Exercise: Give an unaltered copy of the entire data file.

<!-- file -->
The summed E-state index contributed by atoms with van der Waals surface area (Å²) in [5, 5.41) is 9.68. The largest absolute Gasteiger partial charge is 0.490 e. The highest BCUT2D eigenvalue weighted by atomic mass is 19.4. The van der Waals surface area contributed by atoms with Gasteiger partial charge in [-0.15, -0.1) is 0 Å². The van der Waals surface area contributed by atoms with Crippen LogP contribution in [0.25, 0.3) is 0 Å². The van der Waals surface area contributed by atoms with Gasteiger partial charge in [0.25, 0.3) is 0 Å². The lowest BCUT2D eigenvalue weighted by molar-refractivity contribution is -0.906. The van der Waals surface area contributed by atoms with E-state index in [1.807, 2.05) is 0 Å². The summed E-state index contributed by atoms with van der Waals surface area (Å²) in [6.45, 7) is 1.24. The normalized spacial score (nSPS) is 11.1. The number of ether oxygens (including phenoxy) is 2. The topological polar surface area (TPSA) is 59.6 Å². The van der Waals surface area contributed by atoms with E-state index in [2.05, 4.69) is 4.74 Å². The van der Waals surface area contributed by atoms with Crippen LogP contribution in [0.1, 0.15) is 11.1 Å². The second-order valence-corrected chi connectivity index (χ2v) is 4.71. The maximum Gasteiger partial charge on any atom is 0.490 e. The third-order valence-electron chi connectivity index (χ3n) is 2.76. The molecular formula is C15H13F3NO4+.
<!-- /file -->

The summed E-state index contributed by atoms with van der Waals surface area (Å²) in [5, 5.41) is 9.68. The largest absolute Gasteiger partial charge is 0.490 e. The highest BCUT2D eigenvalue weighted by atomic mass is 19.4. The van der Waals surface area contributed by atoms with Gasteiger partial charge in [-0.15, -0.1) is 0 Å². The van der Waals surface area contributed by atoms with Crippen LogP contribution in [0.25, 0.3) is 0 Å². The van der Waals surface area contributed by atoms with Gasteiger partial charge in [0.25, 0.3) is 0 Å². The lowest BCUT2D eigenvalue weighted by molar-refractivity contribution is -0.906. The van der Waals surface area contributed by atoms with E-state index in [1.807, 2.05) is 0 Å². The summed E-state index contributed by atoms with van der Waals surface area (Å²) in [6.45, 7) is 1.24. The normalized spacial score (nSPS) is 11.1. The number of ether oxygens (including phenoxy) is 2. The topological polar surface area (TPSA) is 59.6 Å². The van der Waals surface area contributed by atoms with E-state index in [2.05, 4.69) is 4.74 Å². The van der Waals surface area contributed by atoms with Crippen LogP contribution in [0.1, 0.15) is 11.1 Å². The second-order valence-corrected chi connectivity index (χ2v) is 4.71. The maximum Gasteiger partial charge on any atom is 0.490 e. The third-order valence-electron chi connectivity index (χ3n) is 2.76. The molecular formula is C15H13F3NO4+.